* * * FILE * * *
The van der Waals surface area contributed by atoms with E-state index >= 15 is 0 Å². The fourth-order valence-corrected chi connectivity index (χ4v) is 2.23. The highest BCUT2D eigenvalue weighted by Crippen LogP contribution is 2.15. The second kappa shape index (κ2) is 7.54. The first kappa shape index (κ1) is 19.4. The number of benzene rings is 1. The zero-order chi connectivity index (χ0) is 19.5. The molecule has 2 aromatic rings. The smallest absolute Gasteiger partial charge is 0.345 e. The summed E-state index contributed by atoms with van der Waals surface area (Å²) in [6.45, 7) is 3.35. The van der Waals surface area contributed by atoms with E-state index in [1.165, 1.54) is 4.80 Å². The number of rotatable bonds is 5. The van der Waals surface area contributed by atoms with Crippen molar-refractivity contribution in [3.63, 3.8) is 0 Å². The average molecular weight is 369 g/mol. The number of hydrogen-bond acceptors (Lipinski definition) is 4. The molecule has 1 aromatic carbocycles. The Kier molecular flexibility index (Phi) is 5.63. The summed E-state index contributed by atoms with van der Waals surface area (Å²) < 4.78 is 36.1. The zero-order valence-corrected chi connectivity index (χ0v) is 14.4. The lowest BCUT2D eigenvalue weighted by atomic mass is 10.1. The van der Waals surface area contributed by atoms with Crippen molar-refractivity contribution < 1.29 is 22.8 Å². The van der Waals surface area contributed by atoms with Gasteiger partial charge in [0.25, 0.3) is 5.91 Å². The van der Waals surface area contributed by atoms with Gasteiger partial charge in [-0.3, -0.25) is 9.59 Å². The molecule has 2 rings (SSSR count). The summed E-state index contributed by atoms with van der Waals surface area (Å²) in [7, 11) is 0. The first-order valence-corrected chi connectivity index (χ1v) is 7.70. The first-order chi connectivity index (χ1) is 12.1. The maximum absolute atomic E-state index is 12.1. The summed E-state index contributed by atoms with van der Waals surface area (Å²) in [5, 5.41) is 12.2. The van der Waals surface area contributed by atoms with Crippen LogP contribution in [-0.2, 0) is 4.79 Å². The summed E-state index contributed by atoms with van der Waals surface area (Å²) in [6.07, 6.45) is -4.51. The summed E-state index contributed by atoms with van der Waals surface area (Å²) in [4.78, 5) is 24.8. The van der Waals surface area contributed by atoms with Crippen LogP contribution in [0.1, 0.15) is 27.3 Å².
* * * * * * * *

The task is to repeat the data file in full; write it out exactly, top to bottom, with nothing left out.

The van der Waals surface area contributed by atoms with E-state index >= 15 is 0 Å². The fourth-order valence-corrected chi connectivity index (χ4v) is 2.23. The highest BCUT2D eigenvalue weighted by Crippen LogP contribution is 2.15. The second kappa shape index (κ2) is 7.54. The first kappa shape index (κ1) is 19.4. The number of benzene rings is 1. The zero-order chi connectivity index (χ0) is 19.5. The molecule has 2 aromatic rings. The smallest absolute Gasteiger partial charge is 0.345 e. The summed E-state index contributed by atoms with van der Waals surface area (Å²) in [6.45, 7) is 3.35. The van der Waals surface area contributed by atoms with E-state index in [1.165, 1.54) is 4.80 Å². The number of rotatable bonds is 5. The van der Waals surface area contributed by atoms with Crippen molar-refractivity contribution in [3.63, 3.8) is 0 Å². The average molecular weight is 369 g/mol. The number of hydrogen-bond acceptors (Lipinski definition) is 4. The molecule has 1 aromatic carbocycles. The Kier molecular flexibility index (Phi) is 5.63. The summed E-state index contributed by atoms with van der Waals surface area (Å²) < 4.78 is 36.1. The zero-order valence-corrected chi connectivity index (χ0v) is 14.4. The lowest BCUT2D eigenvalue weighted by atomic mass is 10.1. The van der Waals surface area contributed by atoms with Crippen molar-refractivity contribution < 1.29 is 22.8 Å². The van der Waals surface area contributed by atoms with Gasteiger partial charge in [0.25, 0.3) is 5.91 Å². The van der Waals surface area contributed by atoms with Gasteiger partial charge in [-0.3, -0.25) is 9.59 Å². The molecule has 2 rings (SSSR count). The summed E-state index contributed by atoms with van der Waals surface area (Å²) in [7, 11) is 0. The first-order valence-corrected chi connectivity index (χ1v) is 7.70. The first-order chi connectivity index (χ1) is 12.1. The maximum absolute atomic E-state index is 12.1. The summed E-state index contributed by atoms with van der Waals surface area (Å²) in [5, 5.41) is 12.2. The van der Waals surface area contributed by atoms with Crippen LogP contribution in [-0.2, 0) is 4.79 Å². The summed E-state index contributed by atoms with van der Waals surface area (Å²) in [6.07, 6.45) is -4.51. The summed E-state index contributed by atoms with van der Waals surface area (Å²) in [4.78, 5) is 24.8. The van der Waals surface area contributed by atoms with Crippen LogP contribution in [0.1, 0.15) is 27.3 Å².